I've got, say, (optimistically) 40 students in every class. According to the US Census Bureau, statistically, 8 of those students have some form of disability. Maybe I'm aware of them and maybe not, but I may see some of my learners starting to struggle with the new format.
Beyond disabilities, my students are now outside of a classroom environment in an environment where they have little control and possibly little stability. Home stressors for students can run the gamut from battling their siblings for computer time to housing and food insecurity. Simple changes benefit not just students with disabilities, but also learners who may be struggling with unstable living situations and other issues that are beyond my purview and control to mitigate.
By making my learning materials and sessions a clean, well designed place of refuge for my students I can create a place for them to focus on the tasks at hand and on something they can control.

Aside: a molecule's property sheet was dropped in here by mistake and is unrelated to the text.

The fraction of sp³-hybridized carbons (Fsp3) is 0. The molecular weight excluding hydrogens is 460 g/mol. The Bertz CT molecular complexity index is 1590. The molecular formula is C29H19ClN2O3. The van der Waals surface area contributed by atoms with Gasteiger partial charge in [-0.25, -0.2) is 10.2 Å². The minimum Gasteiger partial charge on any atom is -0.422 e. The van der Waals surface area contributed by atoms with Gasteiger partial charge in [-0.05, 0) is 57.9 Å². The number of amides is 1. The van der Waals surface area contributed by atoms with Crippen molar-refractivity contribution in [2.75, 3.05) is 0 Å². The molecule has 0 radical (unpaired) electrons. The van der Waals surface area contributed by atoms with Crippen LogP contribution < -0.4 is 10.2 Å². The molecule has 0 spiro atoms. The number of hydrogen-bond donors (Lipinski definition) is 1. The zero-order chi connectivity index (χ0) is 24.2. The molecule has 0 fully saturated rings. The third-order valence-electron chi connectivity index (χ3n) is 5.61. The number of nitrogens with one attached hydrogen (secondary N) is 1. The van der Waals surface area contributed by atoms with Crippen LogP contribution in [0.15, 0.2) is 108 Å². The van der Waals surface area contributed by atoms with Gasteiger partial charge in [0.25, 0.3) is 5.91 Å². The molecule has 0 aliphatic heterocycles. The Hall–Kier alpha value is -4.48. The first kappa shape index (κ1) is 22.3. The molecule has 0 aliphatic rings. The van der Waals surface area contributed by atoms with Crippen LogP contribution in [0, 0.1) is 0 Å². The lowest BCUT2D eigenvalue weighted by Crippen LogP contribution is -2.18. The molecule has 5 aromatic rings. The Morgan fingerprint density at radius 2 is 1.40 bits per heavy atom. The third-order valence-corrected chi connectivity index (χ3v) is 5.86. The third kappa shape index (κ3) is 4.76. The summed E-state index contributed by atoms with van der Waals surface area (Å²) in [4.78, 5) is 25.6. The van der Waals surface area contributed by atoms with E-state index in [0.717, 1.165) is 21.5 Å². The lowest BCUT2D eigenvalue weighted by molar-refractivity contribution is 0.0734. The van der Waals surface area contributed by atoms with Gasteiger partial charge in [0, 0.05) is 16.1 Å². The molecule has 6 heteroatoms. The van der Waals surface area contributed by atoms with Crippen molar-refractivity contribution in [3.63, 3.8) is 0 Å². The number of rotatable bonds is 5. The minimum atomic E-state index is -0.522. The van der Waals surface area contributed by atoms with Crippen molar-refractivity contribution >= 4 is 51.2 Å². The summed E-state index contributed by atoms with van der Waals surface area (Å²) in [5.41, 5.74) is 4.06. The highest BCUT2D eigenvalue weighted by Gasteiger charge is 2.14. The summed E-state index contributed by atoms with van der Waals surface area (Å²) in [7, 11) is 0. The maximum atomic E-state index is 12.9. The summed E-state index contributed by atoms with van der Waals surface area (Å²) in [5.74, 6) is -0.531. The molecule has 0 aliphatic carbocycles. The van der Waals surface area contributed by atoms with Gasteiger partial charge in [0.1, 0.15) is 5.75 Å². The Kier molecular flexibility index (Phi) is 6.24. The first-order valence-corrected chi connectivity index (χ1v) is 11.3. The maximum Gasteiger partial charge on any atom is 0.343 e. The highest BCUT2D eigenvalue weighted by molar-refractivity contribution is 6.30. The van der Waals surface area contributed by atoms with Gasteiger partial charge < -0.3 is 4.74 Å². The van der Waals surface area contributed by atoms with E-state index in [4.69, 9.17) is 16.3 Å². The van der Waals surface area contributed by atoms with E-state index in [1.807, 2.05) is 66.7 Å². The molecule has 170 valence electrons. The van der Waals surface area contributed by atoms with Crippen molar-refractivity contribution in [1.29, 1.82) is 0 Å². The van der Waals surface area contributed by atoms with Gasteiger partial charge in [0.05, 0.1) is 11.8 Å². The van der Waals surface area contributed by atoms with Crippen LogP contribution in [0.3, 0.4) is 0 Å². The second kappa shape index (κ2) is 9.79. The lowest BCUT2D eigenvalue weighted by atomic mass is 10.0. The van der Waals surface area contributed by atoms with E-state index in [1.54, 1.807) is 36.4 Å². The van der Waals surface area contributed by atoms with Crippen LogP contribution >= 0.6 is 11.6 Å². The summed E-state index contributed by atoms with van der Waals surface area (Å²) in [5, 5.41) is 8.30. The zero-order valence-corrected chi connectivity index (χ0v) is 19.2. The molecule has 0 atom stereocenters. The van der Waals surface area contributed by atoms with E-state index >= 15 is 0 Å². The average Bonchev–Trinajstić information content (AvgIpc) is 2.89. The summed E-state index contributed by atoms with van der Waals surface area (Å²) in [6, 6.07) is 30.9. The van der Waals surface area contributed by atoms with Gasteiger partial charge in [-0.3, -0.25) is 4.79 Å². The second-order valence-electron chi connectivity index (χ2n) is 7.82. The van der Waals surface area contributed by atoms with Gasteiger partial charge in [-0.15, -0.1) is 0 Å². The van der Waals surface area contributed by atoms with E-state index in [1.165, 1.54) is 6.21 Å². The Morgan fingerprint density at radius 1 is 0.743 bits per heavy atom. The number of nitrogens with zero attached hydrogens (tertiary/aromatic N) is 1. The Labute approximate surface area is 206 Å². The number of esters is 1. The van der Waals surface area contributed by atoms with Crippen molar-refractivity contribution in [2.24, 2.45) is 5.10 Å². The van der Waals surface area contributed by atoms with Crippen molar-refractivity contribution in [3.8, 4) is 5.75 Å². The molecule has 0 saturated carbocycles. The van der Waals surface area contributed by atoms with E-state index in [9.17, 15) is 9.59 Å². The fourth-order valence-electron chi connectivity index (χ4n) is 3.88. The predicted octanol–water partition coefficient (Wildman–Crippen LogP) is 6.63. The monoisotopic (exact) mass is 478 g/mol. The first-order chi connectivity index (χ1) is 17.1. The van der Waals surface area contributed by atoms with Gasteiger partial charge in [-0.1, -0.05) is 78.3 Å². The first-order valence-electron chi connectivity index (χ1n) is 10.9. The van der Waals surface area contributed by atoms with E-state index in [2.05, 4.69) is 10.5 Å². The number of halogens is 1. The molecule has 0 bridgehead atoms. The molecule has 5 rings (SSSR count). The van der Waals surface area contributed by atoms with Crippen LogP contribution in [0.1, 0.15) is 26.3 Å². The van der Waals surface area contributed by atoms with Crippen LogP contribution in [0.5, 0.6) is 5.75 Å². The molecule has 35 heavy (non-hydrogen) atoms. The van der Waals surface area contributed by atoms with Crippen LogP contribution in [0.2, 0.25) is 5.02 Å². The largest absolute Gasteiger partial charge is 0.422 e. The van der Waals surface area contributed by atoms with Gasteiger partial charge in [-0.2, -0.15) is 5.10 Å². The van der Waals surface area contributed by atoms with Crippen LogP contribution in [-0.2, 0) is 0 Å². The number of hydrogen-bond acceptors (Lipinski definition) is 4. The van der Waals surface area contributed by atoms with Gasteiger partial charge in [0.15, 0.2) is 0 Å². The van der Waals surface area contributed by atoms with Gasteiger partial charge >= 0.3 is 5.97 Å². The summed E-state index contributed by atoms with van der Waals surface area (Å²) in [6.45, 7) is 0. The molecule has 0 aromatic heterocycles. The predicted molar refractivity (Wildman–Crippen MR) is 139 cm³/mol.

Beyond hypotheticals, most educators use third party vendors to deliver course content, and they probably had no say in the platform choices. Most large technology vendors have some form of accessibility statement that will pretty transparently state their goal criteria and current conformance (Look for WCAG 2.0 or 2.1 AA at minimum).
If they don't have an accessibility statement, that's not a great sign.
However, accessibility can be a great lever for change from hated vendors, assuming there's a more accessible similar tool available.
Using a laptop to film yourself in your kitchen? Of course you are, and that's totally cool. Let's do some basic media training. I'll refer to the person being filmed (or streaming) as "the subject", though this is probably you.
Mise en Scene